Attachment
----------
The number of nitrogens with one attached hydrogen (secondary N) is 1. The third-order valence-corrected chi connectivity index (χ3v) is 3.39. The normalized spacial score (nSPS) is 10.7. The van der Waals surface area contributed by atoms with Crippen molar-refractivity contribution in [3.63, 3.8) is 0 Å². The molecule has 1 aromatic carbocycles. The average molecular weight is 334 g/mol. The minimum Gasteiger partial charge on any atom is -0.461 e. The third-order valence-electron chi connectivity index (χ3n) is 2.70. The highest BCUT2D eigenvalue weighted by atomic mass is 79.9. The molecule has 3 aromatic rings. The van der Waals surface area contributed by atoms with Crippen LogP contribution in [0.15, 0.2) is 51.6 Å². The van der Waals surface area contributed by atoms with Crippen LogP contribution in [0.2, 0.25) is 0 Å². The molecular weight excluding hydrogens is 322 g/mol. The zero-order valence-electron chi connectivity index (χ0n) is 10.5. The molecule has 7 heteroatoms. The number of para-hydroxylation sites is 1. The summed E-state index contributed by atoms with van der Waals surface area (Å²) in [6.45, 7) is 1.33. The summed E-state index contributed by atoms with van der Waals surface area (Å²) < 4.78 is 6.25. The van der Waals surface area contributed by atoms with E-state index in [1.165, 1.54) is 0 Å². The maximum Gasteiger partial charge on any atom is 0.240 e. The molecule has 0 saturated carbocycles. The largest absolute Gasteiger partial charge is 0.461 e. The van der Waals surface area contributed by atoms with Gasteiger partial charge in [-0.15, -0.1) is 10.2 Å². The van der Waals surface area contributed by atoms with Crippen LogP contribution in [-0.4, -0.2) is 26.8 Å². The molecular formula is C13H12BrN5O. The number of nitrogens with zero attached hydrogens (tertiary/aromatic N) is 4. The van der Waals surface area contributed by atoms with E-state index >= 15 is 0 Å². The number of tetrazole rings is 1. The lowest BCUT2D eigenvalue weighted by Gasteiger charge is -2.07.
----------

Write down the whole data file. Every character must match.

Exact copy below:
The number of nitrogens with one attached hydrogen (secondary N) is 1. The third-order valence-corrected chi connectivity index (χ3v) is 3.39. The normalized spacial score (nSPS) is 10.7. The van der Waals surface area contributed by atoms with Crippen molar-refractivity contribution in [3.63, 3.8) is 0 Å². The molecule has 1 aromatic carbocycles. The average molecular weight is 334 g/mol. The minimum Gasteiger partial charge on any atom is -0.461 e. The third-order valence-electron chi connectivity index (χ3n) is 2.70. The highest BCUT2D eigenvalue weighted by atomic mass is 79.9. The molecule has 3 aromatic rings. The van der Waals surface area contributed by atoms with Crippen LogP contribution in [0.15, 0.2) is 51.6 Å². The van der Waals surface area contributed by atoms with Crippen LogP contribution in [0.2, 0.25) is 0 Å². The molecular weight excluding hydrogens is 322 g/mol. The zero-order valence-electron chi connectivity index (χ0n) is 10.5. The molecule has 7 heteroatoms. The number of para-hydroxylation sites is 1. The summed E-state index contributed by atoms with van der Waals surface area (Å²) in [6.45, 7) is 1.33. The summed E-state index contributed by atoms with van der Waals surface area (Å²) < 4.78 is 6.25. The van der Waals surface area contributed by atoms with E-state index in [1.165, 1.54) is 0 Å². The maximum Gasteiger partial charge on any atom is 0.240 e. The molecule has 0 saturated carbocycles. The largest absolute Gasteiger partial charge is 0.461 e. The van der Waals surface area contributed by atoms with Gasteiger partial charge in [-0.15, -0.1) is 10.2 Å². The van der Waals surface area contributed by atoms with Crippen LogP contribution in [-0.4, -0.2) is 26.8 Å². The molecular formula is C13H12BrN5O. The number of nitrogens with zero attached hydrogens (tertiary/aromatic N) is 4. The van der Waals surface area contributed by atoms with E-state index >= 15 is 0 Å². The number of tetrazole rings is 1. The lowest BCUT2D eigenvalue weighted by Gasteiger charge is -2.07.